After messing around with night vision a bit, I discovered that the amount of light you let in makes a huge difference in your ability to see detail at varying distances in different light conditions. There are a couple ways of dealing with this:
- Flip-up lens cap systems, such as the Phokus Hoplite or the improved Butler Creek setups (sometimes involving 3D printed components)
My RNVG came with a flip-up system with a 3D printed “shutter”. It works well enough, but is not up to hard use. It’s also the wrong color, which offends my aesthetic sensibilities. I knew in my heart that I wanted an iris system. The problem with irises is that the go-to Matbock Tarsier Eclipses are hugely expensive – as in $250 each. While I’m not afraid of spending money when it’s called for, $500 for a couple irises seemed a bridge too far, especially when there had been some complaints that they were so tight that adjustment frequently adjusted focus. If I were using these in a duty context, sure, I’d buy the Matbock solution and then expense it to my unit.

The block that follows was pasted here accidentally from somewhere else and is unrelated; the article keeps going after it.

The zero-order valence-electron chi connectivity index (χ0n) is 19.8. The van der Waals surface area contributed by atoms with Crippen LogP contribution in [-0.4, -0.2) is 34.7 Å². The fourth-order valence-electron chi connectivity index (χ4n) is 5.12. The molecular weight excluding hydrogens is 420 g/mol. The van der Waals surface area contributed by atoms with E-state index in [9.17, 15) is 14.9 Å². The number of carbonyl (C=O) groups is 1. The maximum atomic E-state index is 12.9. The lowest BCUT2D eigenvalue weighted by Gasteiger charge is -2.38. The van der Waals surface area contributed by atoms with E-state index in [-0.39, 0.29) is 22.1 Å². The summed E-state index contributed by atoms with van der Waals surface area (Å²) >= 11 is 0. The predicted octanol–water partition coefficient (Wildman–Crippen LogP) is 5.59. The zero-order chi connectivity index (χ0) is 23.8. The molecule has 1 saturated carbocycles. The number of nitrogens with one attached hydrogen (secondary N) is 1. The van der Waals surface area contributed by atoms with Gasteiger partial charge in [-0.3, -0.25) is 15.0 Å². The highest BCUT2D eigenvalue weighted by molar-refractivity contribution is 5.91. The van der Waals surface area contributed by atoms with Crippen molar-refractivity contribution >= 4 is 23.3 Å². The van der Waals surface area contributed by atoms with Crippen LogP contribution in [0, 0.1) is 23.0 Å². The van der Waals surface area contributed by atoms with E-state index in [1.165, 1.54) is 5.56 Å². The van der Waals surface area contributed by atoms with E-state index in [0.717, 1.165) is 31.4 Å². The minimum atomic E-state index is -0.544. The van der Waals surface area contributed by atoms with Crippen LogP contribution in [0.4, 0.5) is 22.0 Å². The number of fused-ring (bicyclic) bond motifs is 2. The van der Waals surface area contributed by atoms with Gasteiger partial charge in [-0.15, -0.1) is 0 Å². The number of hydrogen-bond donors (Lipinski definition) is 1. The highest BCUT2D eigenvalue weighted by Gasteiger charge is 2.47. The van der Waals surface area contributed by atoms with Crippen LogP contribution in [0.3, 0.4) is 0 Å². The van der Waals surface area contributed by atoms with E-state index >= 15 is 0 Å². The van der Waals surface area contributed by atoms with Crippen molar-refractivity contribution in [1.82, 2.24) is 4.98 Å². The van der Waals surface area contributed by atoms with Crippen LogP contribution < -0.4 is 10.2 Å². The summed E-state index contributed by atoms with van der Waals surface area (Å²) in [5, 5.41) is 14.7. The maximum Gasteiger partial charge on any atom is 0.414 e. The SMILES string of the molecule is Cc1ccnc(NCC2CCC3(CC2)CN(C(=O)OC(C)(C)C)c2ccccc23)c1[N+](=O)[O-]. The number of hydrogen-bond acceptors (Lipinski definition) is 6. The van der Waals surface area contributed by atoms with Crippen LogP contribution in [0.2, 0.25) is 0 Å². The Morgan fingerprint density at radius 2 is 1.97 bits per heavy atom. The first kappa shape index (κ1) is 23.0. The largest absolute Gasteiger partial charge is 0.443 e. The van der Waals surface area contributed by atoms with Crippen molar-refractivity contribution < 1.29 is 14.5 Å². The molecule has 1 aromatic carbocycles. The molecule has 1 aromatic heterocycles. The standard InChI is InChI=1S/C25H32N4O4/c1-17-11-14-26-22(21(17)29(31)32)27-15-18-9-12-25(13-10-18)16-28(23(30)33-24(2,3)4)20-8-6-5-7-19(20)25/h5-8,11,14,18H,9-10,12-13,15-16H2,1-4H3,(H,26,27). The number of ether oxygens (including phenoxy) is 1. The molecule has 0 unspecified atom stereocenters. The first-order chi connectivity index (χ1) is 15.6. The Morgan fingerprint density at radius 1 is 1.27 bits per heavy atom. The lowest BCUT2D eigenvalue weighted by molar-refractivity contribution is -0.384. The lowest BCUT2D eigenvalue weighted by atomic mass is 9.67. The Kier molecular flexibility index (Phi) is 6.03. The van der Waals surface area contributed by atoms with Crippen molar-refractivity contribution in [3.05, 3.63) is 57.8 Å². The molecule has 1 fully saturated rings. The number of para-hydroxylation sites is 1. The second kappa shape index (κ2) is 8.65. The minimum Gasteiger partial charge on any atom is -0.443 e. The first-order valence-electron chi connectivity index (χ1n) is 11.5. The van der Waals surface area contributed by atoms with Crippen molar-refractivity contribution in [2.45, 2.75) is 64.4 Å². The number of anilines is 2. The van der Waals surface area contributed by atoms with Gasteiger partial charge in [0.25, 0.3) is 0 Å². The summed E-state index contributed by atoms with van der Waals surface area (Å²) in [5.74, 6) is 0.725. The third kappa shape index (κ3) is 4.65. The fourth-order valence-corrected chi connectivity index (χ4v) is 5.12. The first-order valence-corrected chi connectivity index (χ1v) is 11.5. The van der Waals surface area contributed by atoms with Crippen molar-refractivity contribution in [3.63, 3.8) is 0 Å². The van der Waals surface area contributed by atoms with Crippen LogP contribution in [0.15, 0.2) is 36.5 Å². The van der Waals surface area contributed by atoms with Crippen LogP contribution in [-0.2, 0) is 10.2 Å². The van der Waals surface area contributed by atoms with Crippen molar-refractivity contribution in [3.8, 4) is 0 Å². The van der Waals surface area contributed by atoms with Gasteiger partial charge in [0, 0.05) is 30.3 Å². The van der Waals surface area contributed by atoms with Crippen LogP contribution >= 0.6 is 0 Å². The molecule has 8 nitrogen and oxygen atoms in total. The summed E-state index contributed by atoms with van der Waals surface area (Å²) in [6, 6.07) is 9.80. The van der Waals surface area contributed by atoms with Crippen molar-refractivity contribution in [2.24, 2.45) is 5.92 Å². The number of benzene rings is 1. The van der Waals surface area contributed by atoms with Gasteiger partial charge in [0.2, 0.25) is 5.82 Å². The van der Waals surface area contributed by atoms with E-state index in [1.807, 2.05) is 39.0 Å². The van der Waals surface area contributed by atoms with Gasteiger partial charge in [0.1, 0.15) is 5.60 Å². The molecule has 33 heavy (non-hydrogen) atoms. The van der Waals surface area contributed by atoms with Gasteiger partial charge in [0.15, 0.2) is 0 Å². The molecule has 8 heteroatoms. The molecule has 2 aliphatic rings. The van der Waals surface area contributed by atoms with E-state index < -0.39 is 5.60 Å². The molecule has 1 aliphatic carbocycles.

However, with the power of the internet, I discovered there was a far cheaper way of approaching this problem. Here’s the recipe I used:
- Aliexpress Adjustable 1.5-26mm Iris Diaphragm M30 To M37 (iris)
- K&F Concept 37mm MC UV Protection Filter Slim Frame (screw-in sacrificial lens)
- 37mm Lens Cap Cover (pinch cover 3-pack)
If you’re in a hurry, you can get the same irises off Amazon for 50% more, but if you use my recipe, it’s ~$50 for each tube. Besides the much more acceptable cost, one thing I really liked about this solution was how I had more finely-grained control over light, and how the sacrificial lens was screwed in (vs sandwiched in my previous setup). The amount of force needed to turn the diaphragm was also just right, and did not affect focus. They also look super cool, and if they get damaged, it’s a LOT less money that I’m out. I was quite impressed with the amount of thread engagement that each piece of this solution also had – the iris and lens are not going to be coming off by accident.